#24  
Old 07-05-2008, 10:27 AM
Connie
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Yes, apparently we agree about the modern versions being a block to revival. It makes sense. I've read a LOT about revival and know that it usually comes when people are praying for it at length, perhaps only a few getting together at first, often praying all night. There are good books on the subject and some good sermons on it at Sermon Audio.com as well. Duncan Campbell on the Welsh revival is very inspiring. When revival comes it is a move of the Holy Spirit that can't be mistaken and He generally comes first with tremendous conviction of sin. This describes just about every genuine revival. People are bowed down with grief for their sins. In some revivals unbelievers may be drawn from the surrounding area by a power they can't explain. True revival is a move of God and it is wonderful. It has NOTHING to do with signs and wonders of the charismatic kind, and in fact when those occur it's often a sign of a counterfeit and it will bring a genuine revival to a halt, or it may be the devil's work on the fringes of a true revival.

Yes, I recognize the King James as God's word, I thought I was clear about that. No, it's not a matter of taste. I would assume an updating would be prompted by the Holy Spirit who wants the word to be accessible to all, and I also thought I'd been clear about that. I've tried hard to be clear that I know the difference between the profane alterations by the likes of W&H and a work done by God. Yes, there is not much in the King James that needs updating anyway. It is possible I will yet come to see this more as you see it, although I doubt I will go all the way in that direction, but please don't mischaracterize me at this point.

As I understand the scripture, what remains to be fulfilled before Jesus returns is the revelation of the Antichrist. I could be wrong about this too. There could be more, but your understanding of it sounds like something I haven't heard before.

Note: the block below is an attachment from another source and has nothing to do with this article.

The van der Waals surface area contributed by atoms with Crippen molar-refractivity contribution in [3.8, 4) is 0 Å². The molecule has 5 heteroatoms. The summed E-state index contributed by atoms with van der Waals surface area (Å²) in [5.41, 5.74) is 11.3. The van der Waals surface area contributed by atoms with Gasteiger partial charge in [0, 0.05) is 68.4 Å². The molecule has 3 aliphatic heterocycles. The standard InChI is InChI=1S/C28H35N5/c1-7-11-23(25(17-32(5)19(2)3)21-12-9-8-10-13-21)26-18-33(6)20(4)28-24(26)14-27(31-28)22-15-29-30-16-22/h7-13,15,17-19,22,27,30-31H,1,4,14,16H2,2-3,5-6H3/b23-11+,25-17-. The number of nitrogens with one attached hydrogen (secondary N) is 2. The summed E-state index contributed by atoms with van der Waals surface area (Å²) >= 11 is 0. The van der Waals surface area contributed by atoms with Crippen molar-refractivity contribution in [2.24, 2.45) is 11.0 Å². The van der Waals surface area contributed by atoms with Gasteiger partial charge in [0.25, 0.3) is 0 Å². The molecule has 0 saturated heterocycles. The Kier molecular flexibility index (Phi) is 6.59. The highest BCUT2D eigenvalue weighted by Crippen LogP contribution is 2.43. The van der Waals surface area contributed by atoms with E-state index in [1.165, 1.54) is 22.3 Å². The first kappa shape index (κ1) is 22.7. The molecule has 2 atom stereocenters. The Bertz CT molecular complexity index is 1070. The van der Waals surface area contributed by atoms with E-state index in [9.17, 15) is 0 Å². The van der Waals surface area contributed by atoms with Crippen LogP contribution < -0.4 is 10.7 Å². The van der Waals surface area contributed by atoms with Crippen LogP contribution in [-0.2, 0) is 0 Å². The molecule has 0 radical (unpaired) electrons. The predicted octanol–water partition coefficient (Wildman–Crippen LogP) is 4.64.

Burgon is a powerful thinker it seems to me, and he is an expert in the field, and his writing was done when the problem was just getting started. I don't know what further power you might have in mind. The passage of time should allow others like yourself to improve the argument if that's what you mean.

But the power the church needs is the power of God Himself in revival, for God to come down and convict us of sin and change us into people who can do exploits in the last days. Blockages to a move of God need to be recognized. I have to suppose that a church that has women elders is a blockage for instance, as well as a church that allows the modern Bibles, as well possibly as women's not covering our heads in worship and prayer, as well as an equation of a move of the Holy Spirit with a certain kind of signs and wonders.

I appreciate the quote from Burgon. All things work together for good to them that love God, to them who are the called according to his purpose.

However, it's been over a century since then and the problem has spread throughout the church. Such a disaster comes as God's judgment, and judgment begins at the house of God. The new versions are part of the engine of the Great Apostasy it seems to me, a darkness that will probably continue and get worse until the last day. But for the called I hope the Lord will open the eyes of great numbers and soon.

Last edited by Connie; 07-05-2008 at 10:40 AM.
  #25  
Old 07-05-2008, 07:10 PM
Steven Avery Steven Avery is offline
 
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Hi Folks,

Quote:
Originally Posted by Brother Tim
Connie, with respect to those far-past Godly men whose writings and teachings were so strong, yet they seemed to embrace alterations to the Bible of their day without awareness ... I believe it was the same with men like Spurgeon. They were caught up with the newness of the matter, and may have even innocently thought (like someone near and dear) that some slight changes would be beneficial. I would hope that if these men were transported to today's environment, they would have wisdom to see what has happened and that they would be on the forefront of the defense for the purity of the KJB.